I am in the business of cell phones, we still get a lot of loyal customers still upgrading to BB, on the other hand a good 60% upgrade to IOS or Android. Yet many try out the IOs and return it to go back to it's Server based entity. Well never the less, BB really needs to improve Browser service substantially to gain back confidence of it's loyalty base but the need too hustle cause they are digging deeper and deeper.
31. was_bb_lover (unregistered) posted on 22 Sep 2011, 13:10 0 0
RIM strong point is always BB Messanger, email, encryption.
RIM was caught off guard
RIM thought that others can't compete with their solution.
While it's true to some extend,
RIM were surprised that Chatting (BBM) was not even considered cool anymore.
and user would love to have android/iOS (multimedia centric OS) rather than having BBM.
The fall of RIM as mentioned by Tomi Ahonen, that RIM was too stuck up to understand that the unlimited messaging from carrier meaning a better messaging services than BBM because SMS is more reliable than BBM, and also because SMS is cross platform whereas the BBM is a close solution.
the era of BB is gone.
What is good in BB were not really important anymore.
And not to mention that Operating System (OS) was not RIM strong point from day one.
I really hope RIM understand this and disband their OS division, hardware division, and become a pure messaging solution for iOS, Android, WP7, Symbian, Bada so that what it's good in RIM is not wasted.
33. Lwazi_N posted on 22 Sep 2011, 15:43 1 0
Wow, my comment was moderated *sits in naughty corner*
34. snowgator posted on 22 Sep 2011, 17:13 0 0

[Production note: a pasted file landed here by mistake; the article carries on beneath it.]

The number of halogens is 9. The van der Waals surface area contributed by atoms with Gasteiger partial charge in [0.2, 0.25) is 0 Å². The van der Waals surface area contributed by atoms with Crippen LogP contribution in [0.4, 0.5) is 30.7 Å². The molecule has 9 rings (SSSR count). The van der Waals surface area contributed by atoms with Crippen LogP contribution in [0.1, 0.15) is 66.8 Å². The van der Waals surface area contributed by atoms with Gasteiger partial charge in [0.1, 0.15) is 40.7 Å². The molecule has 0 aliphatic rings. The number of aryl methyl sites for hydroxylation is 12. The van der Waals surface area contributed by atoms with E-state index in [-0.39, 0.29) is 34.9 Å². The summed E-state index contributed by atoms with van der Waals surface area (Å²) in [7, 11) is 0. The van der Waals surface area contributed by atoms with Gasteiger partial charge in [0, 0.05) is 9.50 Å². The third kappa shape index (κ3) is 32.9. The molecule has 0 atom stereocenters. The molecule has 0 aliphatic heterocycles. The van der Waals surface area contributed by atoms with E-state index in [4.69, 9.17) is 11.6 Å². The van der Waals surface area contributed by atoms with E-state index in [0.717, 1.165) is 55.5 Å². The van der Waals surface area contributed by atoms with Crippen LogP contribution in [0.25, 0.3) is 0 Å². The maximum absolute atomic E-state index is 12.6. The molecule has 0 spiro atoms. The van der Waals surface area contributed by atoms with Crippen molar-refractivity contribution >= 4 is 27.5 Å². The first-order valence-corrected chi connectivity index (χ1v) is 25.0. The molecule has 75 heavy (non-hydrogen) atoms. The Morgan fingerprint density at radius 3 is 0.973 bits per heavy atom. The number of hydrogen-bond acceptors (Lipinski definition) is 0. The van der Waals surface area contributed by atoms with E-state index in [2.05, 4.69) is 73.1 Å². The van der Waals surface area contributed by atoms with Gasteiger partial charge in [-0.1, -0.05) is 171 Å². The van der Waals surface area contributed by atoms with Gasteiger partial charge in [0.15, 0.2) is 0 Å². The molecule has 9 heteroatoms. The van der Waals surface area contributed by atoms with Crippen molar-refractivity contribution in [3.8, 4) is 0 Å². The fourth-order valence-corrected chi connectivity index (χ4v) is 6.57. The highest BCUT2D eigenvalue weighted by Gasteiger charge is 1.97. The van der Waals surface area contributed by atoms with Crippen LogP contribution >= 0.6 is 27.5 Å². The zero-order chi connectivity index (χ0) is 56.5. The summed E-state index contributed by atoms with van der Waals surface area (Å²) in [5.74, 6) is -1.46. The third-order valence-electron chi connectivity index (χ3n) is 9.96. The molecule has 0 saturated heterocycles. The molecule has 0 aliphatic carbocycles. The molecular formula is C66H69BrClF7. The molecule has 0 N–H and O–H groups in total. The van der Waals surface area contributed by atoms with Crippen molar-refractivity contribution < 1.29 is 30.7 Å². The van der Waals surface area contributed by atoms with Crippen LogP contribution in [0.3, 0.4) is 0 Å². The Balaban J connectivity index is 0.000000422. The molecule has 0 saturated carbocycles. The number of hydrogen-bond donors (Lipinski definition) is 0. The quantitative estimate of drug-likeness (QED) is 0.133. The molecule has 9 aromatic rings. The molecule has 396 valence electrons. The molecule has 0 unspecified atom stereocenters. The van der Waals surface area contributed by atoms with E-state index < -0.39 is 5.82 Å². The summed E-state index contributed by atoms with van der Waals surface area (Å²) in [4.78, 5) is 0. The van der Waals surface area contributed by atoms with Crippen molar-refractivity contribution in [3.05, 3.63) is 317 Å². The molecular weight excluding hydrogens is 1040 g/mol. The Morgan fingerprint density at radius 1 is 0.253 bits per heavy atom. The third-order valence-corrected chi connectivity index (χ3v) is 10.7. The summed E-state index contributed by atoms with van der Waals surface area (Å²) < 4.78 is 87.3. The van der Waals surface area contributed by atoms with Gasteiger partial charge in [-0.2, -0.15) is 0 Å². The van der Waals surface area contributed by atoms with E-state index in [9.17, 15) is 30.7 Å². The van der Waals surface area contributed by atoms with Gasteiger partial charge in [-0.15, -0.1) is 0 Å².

I know. Your comment about old Pete being moderated was moderated. Kinda funny....
35. snowgator posted on 22 Sep 2011, 17:27 0 0
I have come 180 degrees on RIM. The Curve was my first smartphone (I will not count my horrid experience with the Samsung Blackjack which sent me back to feature phones), and I had kind of a loyalty to Blackberry. Really wanted to see them become the premium smartphone maker. But, a funny thing happened to me on the way to being a fan boy- I started learning and trying out other devices. Just blew me away how limited and unimaginative the Blackberry world was. About 6 months ago, my Wife would not even entertain the idea of anything but a Blackberry. Now, she is ready to chuck her Curve into a wall and is DYING for a better phone. Now I wish no evil on RIM. It is just hard to defend them when they crawled into their box, patted themselves on the back as to how smart they were, and still think the Mobile world will go back to the way it was in 2008 - 2009.
Count me in the corner of someone who now believes Blackberry will go back to being a buisness only device, with very little to no impact on the consumer world. I can see them using BBM as a money maker software for other OS's, and just working on the security and advantages that they give industry to protect their buisness first OS. Any sales in the consumer world will be gravy.
41. Nice Old Guy (unregistered) posted on 24 Sep 2011, 11:13 0 0
I have had many Blackberrys and really like them but I see their biggest fault is their demand that you use their text & push mail. What a shame they are so limited on most cell providers. All they are doing is limiting their consumer demand....
43. dotuxin (unregistered) posted on 25 Sep 2011, 01:25 0 0
RIM should be using android to get on the right track,, to lol
44. FernMar (unregistered) posted on 25 Sep 2011, 07:32 0 0
I don't think their real problem has to do with the features and performance of their phones (that should be their personal goal to achieve that or not). Every phone can't be on the same level some have to be less superior than others and the BB happens to be less superior. But the biggest problem is instead of BB accepting and admitting that they act as if they are among the biggest and baddest phones by pricing their very inferior phones at the same price as the superior ones. Now you have to really be a BB fan to buy one.